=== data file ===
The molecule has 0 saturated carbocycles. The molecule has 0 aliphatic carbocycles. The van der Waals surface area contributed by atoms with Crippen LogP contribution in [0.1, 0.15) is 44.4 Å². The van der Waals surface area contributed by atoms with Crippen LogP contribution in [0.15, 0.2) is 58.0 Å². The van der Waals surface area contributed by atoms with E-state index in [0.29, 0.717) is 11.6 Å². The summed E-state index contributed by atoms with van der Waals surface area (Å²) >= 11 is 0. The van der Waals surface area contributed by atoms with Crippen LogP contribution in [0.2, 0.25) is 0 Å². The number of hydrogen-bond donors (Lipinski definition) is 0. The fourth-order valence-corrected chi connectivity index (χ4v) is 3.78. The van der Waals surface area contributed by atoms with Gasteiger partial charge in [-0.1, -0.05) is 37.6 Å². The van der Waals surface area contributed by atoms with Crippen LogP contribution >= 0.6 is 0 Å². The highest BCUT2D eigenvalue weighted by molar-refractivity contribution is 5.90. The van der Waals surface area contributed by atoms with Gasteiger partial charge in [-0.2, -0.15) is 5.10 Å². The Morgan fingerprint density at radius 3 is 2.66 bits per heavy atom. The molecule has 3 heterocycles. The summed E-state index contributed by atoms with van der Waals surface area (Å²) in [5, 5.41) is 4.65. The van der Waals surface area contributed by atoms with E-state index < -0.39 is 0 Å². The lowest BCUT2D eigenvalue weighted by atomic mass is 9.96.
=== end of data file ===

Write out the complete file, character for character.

The molecule has 0 saturated carbocycles. The molecule has 0 aliphatic carbocycles. The van der Waals surface area contributed by atoms with Crippen LogP contribution in [0.1, 0.15) is 44.4 Å². The van der Waals surface area contributed by atoms with Crippen LogP contribution in [0.15, 0.2) is 58.0 Å². The van der Waals surface area contributed by atoms with E-state index in [0.29, 0.717) is 11.6 Å². The summed E-state index contributed by atoms with van der Waals surface area (Å²) >= 11 is 0. The van der Waals surface area contributed by atoms with Crippen LogP contribution in [0.2, 0.25) is 0 Å². The number of hydrogen-bond donors (Lipinski definition) is 0. The fourth-order valence-corrected chi connectivity index (χ4v) is 3.78. The van der Waals surface area contributed by atoms with Gasteiger partial charge in [-0.1, -0.05) is 37.6 Å². The van der Waals surface area contributed by atoms with Crippen LogP contribution >= 0.6 is 0 Å². The highest BCUT2D eigenvalue weighted by molar-refractivity contribution is 5.90. The van der Waals surface area contributed by atoms with Gasteiger partial charge in [-0.2, -0.15) is 5.10 Å². The Morgan fingerprint density at radius 3 is 2.66 bits per heavy atom. The molecule has 3 heterocycles. The summed E-state index contributed by atoms with van der Waals surface area (Å²) in [5, 5.41) is 4.65. The van der Waals surface area contributed by atoms with E-state index < -0.39 is 0 Å². The lowest BCUT2D eigenvalue weighted by atomic mass is 9.96.